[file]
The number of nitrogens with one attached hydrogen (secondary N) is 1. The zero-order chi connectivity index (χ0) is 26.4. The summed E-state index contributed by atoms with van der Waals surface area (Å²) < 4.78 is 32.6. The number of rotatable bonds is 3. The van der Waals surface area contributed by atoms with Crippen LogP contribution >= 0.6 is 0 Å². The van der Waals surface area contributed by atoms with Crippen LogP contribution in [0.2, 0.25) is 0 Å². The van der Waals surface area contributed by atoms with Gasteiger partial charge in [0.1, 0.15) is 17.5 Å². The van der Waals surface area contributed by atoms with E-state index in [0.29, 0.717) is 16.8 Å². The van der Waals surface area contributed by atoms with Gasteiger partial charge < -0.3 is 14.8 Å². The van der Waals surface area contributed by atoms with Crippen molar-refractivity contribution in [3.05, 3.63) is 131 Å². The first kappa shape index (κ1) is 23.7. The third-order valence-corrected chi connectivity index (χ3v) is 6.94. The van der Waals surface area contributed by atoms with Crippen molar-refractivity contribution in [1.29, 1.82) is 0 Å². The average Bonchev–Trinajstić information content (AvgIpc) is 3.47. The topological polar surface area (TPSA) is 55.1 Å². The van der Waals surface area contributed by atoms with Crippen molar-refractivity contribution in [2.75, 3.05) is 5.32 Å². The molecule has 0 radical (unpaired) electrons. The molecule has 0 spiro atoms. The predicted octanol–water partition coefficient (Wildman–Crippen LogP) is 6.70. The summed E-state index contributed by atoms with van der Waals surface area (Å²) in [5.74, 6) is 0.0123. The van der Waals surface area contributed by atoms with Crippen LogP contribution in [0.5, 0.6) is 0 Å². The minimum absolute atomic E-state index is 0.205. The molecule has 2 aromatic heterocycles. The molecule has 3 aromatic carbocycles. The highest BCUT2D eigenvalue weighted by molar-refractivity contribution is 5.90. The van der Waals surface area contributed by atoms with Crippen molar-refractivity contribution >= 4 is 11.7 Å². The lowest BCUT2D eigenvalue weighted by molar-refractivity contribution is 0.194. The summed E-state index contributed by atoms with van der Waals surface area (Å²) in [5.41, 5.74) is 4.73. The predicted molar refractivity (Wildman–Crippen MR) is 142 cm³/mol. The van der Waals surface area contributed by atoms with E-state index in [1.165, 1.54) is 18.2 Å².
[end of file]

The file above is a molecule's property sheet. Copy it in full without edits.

The number of nitrogens with one attached hydrogen (secondary N) is 1. The zero-order chi connectivity index (χ0) is 26.4. The summed E-state index contributed by atoms with van der Waals surface area (Å²) < 4.78 is 32.6. The number of rotatable bonds is 3. The van der Waals surface area contributed by atoms with Crippen LogP contribution >= 0.6 is 0 Å². The van der Waals surface area contributed by atoms with Crippen LogP contribution in [0.2, 0.25) is 0 Å². The van der Waals surface area contributed by atoms with Gasteiger partial charge in [0.1, 0.15) is 17.5 Å². The van der Waals surface area contributed by atoms with E-state index in [0.29, 0.717) is 16.8 Å². The van der Waals surface area contributed by atoms with Gasteiger partial charge < -0.3 is 14.8 Å². The van der Waals surface area contributed by atoms with Crippen molar-refractivity contribution in [3.05, 3.63) is 131 Å². The first kappa shape index (κ1) is 23.7. The third-order valence-corrected chi connectivity index (χ3v) is 6.94. The van der Waals surface area contributed by atoms with Crippen molar-refractivity contribution in [1.29, 1.82) is 0 Å². The average Bonchev–Trinajstić information content (AvgIpc) is 3.47. The topological polar surface area (TPSA) is 55.1 Å². The van der Waals surface area contributed by atoms with Crippen molar-refractivity contribution in [2.75, 3.05) is 5.32 Å². The molecule has 0 radical (unpaired) electrons. The molecule has 0 spiro atoms. The predicted octanol–water partition coefficient (Wildman–Crippen LogP) is 6.70. The summed E-state index contributed by atoms with van der Waals surface area (Å²) in [5.74, 6) is 0.0123. The van der Waals surface area contributed by atoms with Crippen LogP contribution in [0.5, 0.6) is 0 Å². The minimum absolute atomic E-state index is 0.205. The molecule has 2 aromatic heterocycles. The molecule has 3 aromatic carbocycles. The highest BCUT2D eigenvalue weighted by molar-refractivity contribution is 5.90. The van der Waals surface area contributed by atoms with Crippen molar-refractivity contribution >= 4 is 11.7 Å². The lowest BCUT2D eigenvalue weighted by molar-refractivity contribution is 0.194. The summed E-state index contributed by atoms with van der Waals surface area (Å²) in [5.41, 5.74) is 4.73. The predicted molar refractivity (Wildman–Crippen MR) is 142 cm³/mol. The van der Waals surface area contributed by atoms with E-state index in [1.165, 1.54) is 18.2 Å².